“The Corporation for Findlay Market expects to be heavily involved in all the new retail, working with property owners on product mix,” said Joe Hansbauer, President and CEO of Findlay Market. “We will be careful to make sure that competition exists, without diluting.”

With retail traditionally following the arrival of new residents, developers will need to take to ensure that appropriate demand exists in the area before introducing too much new retail. According to Hansbauer, that is already being considered, even with the potential arrival of a new grocery store across the street from Findlay Market.

“We are directly involved in the discussions, and even introduced the proprietor to Model Group,” Hansbauer explained with regard to the new grocer expected to come online with the development. “The concept will only work if what they offer compliments and fills holes in the product offerings of the market.”

He says that this has been a long-standing issue, with potential customers skipping trips to Findlay Market due to the inconvenience presented by not offering all of what they want or need. The idea is that additional retailers can help capture some of these missed shoppers now, thus adding to the customer base for existing vendors.

One of the biggest opportunities for the area, with the addition of new residents, office workers and shops, is the possibility for more activity during the weekdays and weekday evenings. As of now, these are some of the slowest times for vendors.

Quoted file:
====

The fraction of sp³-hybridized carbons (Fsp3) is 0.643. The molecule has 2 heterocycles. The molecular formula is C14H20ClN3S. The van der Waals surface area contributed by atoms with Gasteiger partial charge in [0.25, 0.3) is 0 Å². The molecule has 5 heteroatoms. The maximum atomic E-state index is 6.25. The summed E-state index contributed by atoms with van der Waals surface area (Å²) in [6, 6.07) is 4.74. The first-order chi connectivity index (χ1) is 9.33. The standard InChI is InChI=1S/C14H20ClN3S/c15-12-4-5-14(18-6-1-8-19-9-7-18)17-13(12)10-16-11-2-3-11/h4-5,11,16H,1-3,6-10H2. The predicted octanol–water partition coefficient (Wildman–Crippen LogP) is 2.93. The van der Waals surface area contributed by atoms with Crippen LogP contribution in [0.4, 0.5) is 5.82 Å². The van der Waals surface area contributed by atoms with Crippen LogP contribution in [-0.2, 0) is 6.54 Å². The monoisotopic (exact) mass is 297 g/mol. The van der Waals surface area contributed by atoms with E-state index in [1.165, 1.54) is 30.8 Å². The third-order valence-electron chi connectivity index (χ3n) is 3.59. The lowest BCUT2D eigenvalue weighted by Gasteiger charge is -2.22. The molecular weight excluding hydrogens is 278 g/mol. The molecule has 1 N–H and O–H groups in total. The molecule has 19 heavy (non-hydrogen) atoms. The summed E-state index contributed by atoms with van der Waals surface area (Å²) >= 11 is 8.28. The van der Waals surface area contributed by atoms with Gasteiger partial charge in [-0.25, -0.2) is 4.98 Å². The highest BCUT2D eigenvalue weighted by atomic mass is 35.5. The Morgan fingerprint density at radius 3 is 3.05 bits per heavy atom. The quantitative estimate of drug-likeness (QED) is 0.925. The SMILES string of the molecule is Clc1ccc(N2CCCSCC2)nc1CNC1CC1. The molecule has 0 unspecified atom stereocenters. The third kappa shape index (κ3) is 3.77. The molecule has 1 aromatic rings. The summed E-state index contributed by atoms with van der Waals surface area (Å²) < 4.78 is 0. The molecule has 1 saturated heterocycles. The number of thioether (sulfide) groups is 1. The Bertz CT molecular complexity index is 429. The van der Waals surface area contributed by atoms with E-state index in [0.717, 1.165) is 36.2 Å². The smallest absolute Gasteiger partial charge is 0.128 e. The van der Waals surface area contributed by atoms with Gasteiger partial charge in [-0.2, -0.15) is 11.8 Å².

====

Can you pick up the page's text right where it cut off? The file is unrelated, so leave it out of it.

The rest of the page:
“Once it is proven that there are customers and business to be had, adjustments will be made,” Hansbauer emphasized. “As the neighborhood gets populated with office and residential, there will be higher demand for later hours.”

In a nod to the significant progress made over recent years, he went on to note that is was not long ago when Findlay Market was only three days per week, not six as it is presently, and had much more limited hours of operation. But in order to take the area to the next level, Hansbauer believes it may not just be food that helps drive the change.

“I think there is a lot of opportunity for complimentary retail near the market. We think the Findlay Market area will be a retail district in a similar way that Vine Street has become a restaurant district.”

With track work and stations being completed around Findlay Market right now for the Cincinnati Streetcar, it is not difficult to see the near future where those districts are seamlessly connected to one another, and other destinations that lie further south in the central business district.

PHOTOS: First Phase of Pendleton’s $26M Broadway Square Development Taking Shape

The first phase of Broadway Square in Pendleton is on schedule for completion later this fall. Recently, UrbanCincy had a chance to tour the construction of the project.

This is the first of three phases in the $26 million Broadway Square development. The buildings are being developed by Model Group, and the leasing of the retail and office space is being managed by Urban Fast Forward. Once completed, phase one will include 39 market rate apartments, 8,000 square feet of office and four retail spaces.

The development is located close to Horseshoe Casino and is adjacent to the recently renovated Spring Street Plaza & Playground and “multi-sensory and interactive” Spinnradl sculptures.

This slideshow requires JavaScript.

EDITORIAL NOTE: All 17 photos were taken by John Yung for UrbanCincy in late July 2014.